BERLIN — Finance Minister Olaf Scholz (SPD) is the front-runner, according to recent polls, to become Germany's next chancellor. Little wonder then that he's attracting attention not just within the country, but from neighbors across Europe who are watching and listening to his every word.

That was certainly the case this past weekend in Brdo, Slovenia, where the minister met with his European counterparts. And of particular interest for those in attendance is where Scholz stands on the issue of debt-rule reform for the eurozone, a subject that is expected to be hotly debated among EU members in the coming months.

France, which holds its own elections early next year, has already made its position clear. "When it comes to the Stability and Growth Pact, we need new rules," said Bruno Le Maire, France's minister of the economy and finance, at the meeting in Slovenia. "We need simpler rules that take the economic reality into account. That is what France will be arguing for in the coming weeks."

The economic reality for eurozone countries is an average national debt of 100% of GDP. Only Luxemburg is currently meeting the two central requirements of the Maastricht Treaty: That national debt must be less than 60% of GDP and the deficit should be no more than 3%. For the moment, these rules have been set aside due to the coronavirus crisis, but next year national leaders must decide how to go forward and whether the rules should be reinstated in 2023.

Europe's north-south divide lives on

The debate looks set to be intense. Fiscally conservative countries, above all Austria and the Netherlands, are against relaxing the rules as they recently made very clear in a joint position paper on the subject. In contrast, southern European countries that are dealing with high levels of national debt believe that now is the moment to relax the rules.

Those governments are calling for countries to be given more freedom over their levels of national debt so that the economy, which is recovering remarkably quickly thanks to coronavirus spending and the European Central Bank's relaxation of its fiscal policy, can continue to grow.

Despite its clear stance on the issue, Paris hasn't yet gone on the offensive.

The rules must be "adapted to fit the new reality," said Spanish Finance Minister Nadia Calviño in Brdo. She says the eurozone needs "new rules that work." Her Belgian counterpart agreed. The national debts in both countries currently stand at over 100% of GDP. The same is true of France, Italy, Portugal, Greece and Cyprus.

Officials there will be keeping a close eye on the German elections — and the subsequent coalition negotiations. Along with France, Germany still sets the tone in the EU, and Berlin's stance on the brewing conflict will depend largely on what the coalition government looks like.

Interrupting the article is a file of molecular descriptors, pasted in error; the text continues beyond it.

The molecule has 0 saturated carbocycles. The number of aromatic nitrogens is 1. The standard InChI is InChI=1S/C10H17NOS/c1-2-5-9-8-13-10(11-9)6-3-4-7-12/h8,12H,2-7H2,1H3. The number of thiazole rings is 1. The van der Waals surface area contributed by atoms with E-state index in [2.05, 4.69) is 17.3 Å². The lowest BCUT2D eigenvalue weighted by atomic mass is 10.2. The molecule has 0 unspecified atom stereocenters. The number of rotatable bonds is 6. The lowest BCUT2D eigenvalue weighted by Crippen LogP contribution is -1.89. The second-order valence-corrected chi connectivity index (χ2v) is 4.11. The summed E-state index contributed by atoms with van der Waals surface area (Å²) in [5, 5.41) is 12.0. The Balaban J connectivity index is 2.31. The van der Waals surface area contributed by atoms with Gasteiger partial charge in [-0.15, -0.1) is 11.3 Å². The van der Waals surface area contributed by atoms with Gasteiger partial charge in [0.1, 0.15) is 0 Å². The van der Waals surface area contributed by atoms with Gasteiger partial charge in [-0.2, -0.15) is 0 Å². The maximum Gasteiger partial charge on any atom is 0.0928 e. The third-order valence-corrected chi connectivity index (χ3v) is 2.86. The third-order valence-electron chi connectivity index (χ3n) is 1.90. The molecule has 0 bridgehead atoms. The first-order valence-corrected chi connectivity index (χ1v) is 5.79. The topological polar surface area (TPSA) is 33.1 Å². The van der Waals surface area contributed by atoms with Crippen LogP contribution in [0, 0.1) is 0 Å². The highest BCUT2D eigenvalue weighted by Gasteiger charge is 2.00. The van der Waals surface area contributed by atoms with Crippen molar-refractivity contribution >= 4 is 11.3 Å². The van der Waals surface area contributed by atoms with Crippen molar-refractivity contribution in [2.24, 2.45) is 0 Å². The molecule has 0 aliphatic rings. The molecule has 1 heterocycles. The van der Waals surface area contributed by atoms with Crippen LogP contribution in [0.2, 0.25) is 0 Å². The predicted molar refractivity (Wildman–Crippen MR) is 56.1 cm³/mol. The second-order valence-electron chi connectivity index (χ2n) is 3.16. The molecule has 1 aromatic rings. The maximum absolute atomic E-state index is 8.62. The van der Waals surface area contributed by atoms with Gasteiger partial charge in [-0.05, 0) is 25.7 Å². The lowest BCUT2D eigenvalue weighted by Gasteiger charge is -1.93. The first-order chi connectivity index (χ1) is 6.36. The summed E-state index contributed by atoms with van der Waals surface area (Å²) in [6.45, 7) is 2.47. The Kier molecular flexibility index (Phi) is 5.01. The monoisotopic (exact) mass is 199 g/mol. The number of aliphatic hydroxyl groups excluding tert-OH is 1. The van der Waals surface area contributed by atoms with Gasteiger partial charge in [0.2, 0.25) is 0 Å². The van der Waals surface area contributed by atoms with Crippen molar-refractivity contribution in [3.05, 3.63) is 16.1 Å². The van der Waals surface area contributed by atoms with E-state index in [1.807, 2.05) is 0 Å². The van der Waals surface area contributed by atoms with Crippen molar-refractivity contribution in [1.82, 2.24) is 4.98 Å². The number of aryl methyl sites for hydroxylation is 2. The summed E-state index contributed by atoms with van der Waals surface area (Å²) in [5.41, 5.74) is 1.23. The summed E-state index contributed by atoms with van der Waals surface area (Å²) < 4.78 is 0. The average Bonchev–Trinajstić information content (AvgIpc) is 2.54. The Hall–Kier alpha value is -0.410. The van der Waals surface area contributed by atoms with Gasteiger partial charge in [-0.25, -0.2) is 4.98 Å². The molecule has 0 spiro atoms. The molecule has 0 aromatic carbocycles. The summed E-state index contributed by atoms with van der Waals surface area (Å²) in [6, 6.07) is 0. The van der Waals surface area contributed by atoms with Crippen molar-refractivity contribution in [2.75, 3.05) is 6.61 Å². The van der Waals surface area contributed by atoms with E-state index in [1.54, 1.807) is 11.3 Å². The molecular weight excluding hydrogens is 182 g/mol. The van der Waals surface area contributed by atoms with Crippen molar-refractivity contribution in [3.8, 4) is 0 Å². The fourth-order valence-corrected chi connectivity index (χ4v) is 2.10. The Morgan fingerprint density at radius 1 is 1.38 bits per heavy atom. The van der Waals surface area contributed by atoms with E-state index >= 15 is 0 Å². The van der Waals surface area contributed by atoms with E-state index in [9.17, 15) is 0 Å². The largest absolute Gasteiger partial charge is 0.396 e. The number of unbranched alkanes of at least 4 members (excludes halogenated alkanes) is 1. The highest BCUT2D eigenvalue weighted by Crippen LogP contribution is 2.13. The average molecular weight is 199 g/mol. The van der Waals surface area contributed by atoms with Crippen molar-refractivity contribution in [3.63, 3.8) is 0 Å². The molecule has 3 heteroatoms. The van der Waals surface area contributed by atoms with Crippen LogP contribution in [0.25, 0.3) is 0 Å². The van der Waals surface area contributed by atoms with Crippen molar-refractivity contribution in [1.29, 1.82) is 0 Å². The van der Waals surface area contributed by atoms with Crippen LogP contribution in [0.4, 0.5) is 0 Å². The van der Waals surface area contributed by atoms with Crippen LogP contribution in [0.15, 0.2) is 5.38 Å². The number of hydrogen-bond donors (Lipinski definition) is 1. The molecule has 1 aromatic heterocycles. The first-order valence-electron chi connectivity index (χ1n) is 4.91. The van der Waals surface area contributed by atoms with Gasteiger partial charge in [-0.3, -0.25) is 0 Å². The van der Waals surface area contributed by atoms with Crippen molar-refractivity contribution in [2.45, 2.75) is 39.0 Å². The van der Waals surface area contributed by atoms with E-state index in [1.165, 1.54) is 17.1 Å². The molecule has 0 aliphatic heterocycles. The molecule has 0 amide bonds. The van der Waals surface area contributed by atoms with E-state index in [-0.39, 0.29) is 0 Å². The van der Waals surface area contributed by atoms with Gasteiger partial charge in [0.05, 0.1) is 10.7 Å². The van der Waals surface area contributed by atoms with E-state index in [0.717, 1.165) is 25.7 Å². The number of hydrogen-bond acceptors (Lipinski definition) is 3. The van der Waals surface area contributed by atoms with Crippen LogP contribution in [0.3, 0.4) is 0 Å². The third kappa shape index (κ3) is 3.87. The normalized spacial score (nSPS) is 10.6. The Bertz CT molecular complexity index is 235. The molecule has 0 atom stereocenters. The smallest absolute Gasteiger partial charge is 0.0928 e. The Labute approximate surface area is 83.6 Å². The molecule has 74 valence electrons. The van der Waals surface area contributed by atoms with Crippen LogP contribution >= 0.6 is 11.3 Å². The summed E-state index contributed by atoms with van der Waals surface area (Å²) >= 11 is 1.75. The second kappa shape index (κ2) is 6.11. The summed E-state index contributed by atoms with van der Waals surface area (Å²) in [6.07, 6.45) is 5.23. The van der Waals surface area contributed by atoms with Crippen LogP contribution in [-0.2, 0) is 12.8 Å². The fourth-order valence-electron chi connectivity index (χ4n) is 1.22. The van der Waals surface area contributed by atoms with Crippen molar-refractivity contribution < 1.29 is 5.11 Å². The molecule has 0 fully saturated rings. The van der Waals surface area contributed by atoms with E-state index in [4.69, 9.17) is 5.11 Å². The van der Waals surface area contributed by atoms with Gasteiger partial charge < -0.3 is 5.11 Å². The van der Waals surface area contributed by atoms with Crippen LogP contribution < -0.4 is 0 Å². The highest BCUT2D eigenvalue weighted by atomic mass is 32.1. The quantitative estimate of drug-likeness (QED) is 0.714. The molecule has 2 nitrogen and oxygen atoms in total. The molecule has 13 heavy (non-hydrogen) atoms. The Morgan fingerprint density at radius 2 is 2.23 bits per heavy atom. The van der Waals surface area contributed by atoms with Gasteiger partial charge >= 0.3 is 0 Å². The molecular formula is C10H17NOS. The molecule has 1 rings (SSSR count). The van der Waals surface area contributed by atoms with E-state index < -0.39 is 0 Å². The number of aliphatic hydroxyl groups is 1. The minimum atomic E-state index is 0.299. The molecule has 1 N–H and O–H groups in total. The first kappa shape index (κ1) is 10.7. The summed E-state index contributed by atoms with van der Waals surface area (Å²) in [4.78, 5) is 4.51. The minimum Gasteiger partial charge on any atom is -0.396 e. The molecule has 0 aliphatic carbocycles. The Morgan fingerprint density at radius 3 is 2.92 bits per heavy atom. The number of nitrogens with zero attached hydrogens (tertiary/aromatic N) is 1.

A key question is which party Germany's next finance minister comes from. In their election campaign, the Greens have called for the debt rules to be revised so that in the future they support rather than hinder public investment. The FDP, however, wants to reinstate the Maastricht Treaty rules exactly as they were and ensure they are more strictly enforced than before.

This demand is unlikely to gain traction at the EU level because too many countries would still be breaking the rules for years to come. There is already a consensus that they should be reformed; what is still at stake is how far these reforms should go.

Mario Draghi on stage in Bologna

Prime Minister Mario Draghi at an event in Bologna, Italy — Photo: Brancolini/ROPI/ZUMA

Time for Draghi to step up?

Despite its clear stance on the issue, Paris hasn't yet gone on the offensive. That having been said, starting in January, France will take over the presidency of the EU Council for a period that will coincide with its presidential election campaign. And it's likely that Macron's main rival, right-wing populist Marine Le Pen, will put the reforms front and center, especially since she has long argued against Germany and in favor of more freedom.

Rome is putting its faith in the negotiating skills of Prime Minister Mario Draghi, a former head of the European Central Bank. Draghi is a respected EU finance expert at the debating table and can be of great service to Italy precisely at a moment when Merkel's departure may see Germany represented by a politician with less experience at these kinds of drawn-out summits, where discussions go on long into the night.

The Stability and Growth pact may survive unscathed.

Regardless of how heated the debates turn out to be, the Stability and Growth Pact may well survive the conflict unscathed, as its symbolic value may make revising the agreement itself practically impossible. Instead, the aim will be to rewrite the rules that govern how the Pact should be interpreted: regulations, in other words, about how the deficit and national debt should be calculated.

One possible change would be to allow future borrowing for environmental investments to be discounted. France is not alone in calling for that. European Commissioner for Economy Paolo Gentiloni has also added his voice.

The European Commission is assuming that the debate may drag on for some time. The rules — set aside during the pandemic — are supposed to come into force again at the start of 2023.

The Commission is already preparing for the possibility that they could be reactivated without any reforms. They are investigating how the flexibility that has already been built into the debt laws could be used to ensure that a large swathe of eurozone countries don't automatically find themselves contravening them, representatives explained.

The Commission will present its recommendations for reforms, which will serve as a basis for the countries' negotiations, in December. By that point, the results of the German elections will be known, as well as possibly the coalition negotiations. And we might have a clearer idea of how intense the fight over Europe's debt rules could become — and whether the hopes of the southern countries could become reality.